Reed, RobertContribuidorautor secundáriotodas as ediçõesconfirmado
Reynolds, AlastairContribuidorautor secundáriotodas as ediçõesconfirmado
Rosenblum, MaryContribuidorautor secundáriotodas as ediçõesconfirmado
Rusch, Kristine KathrynContribuidorautor secundáriotodas as ediçõesconfirmado
Ryman, GeoffContribuidorautor secundáriotodas as ediçõesconfirmado
Schroeder, KarlContribuidorautor secundáriotodas as ediçõesconfirmado
Sellar, GordContribuidorautor secundáriotodas as ediçõesconfirmado
Swanwick, MichaelContribuidorautor secundáriotodas as ediçõesconfirmado
Beatty, ChadArtista da capaautor secundárioalgumas ediçõesconfirmado

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Mammoth Books (Mammoth Books 241)
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This is a different series from Best Science Fiction Stories of the Year (also by Dozois)
Reprinted as The Mammoth Book of Best New SF 22 in the UK.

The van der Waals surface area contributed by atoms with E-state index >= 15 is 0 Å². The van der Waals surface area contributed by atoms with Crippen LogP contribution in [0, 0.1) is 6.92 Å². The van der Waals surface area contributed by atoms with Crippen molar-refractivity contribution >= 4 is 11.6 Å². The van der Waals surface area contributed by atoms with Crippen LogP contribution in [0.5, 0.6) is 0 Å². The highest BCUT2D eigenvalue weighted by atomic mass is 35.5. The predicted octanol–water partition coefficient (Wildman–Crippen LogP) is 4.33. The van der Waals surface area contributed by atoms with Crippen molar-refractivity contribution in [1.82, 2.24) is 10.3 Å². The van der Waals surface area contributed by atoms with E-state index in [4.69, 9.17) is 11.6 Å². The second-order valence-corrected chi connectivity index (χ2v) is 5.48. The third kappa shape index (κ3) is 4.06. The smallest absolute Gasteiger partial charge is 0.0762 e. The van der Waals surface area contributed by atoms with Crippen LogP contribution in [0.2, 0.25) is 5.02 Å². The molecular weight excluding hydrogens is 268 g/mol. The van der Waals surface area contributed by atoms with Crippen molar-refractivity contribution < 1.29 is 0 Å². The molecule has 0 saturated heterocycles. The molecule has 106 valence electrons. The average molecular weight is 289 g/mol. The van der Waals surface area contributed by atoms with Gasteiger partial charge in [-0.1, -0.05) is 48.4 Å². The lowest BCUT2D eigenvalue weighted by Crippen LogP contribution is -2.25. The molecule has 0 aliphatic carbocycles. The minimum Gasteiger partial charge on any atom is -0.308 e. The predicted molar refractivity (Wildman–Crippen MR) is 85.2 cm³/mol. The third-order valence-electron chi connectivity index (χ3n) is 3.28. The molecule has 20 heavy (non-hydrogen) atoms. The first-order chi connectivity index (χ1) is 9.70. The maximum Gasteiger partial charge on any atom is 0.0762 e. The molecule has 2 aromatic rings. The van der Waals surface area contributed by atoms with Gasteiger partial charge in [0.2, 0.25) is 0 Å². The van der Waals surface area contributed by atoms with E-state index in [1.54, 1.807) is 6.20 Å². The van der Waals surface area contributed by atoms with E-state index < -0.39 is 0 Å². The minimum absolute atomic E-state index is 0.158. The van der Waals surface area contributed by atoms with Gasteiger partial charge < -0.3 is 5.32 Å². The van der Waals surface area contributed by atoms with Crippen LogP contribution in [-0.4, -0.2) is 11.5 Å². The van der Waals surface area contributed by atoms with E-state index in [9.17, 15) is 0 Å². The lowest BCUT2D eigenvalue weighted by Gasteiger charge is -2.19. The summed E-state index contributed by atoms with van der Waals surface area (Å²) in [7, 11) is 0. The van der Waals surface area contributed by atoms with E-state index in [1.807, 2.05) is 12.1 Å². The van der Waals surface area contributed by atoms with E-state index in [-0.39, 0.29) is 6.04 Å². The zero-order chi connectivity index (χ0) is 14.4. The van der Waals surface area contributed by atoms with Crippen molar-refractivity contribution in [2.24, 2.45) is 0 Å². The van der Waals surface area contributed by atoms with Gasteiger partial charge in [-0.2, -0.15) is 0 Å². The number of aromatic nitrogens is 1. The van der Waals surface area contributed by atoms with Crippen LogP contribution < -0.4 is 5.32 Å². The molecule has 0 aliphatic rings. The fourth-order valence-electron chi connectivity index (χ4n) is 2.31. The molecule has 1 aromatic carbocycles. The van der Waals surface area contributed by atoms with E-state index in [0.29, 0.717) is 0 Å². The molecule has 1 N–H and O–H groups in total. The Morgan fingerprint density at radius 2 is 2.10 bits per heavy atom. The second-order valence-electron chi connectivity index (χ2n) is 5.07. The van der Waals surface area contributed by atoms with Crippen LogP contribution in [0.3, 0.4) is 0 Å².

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Fiction. Science Fiction. HTML:Widely acclaimed as the benchmark annual anthology for science fiction fans, The Mammoth Book of Best New SF is now in its 22nd successful year. Best SF 22 comprises over two dozen fantastic new pieces from the world's best writers of science fiction.

This collection encompasses every aspect of the genre: soft, hard, cyberpunk, cyber noir, anthropological, military, and adventure. As ever, a bonus extra is an insightful review of the year's best books and an extensive list of recommended reading. Gardner Dozois is the world's leading SF anthologist, and has won the Hugo Award for Best Editor fifteen times.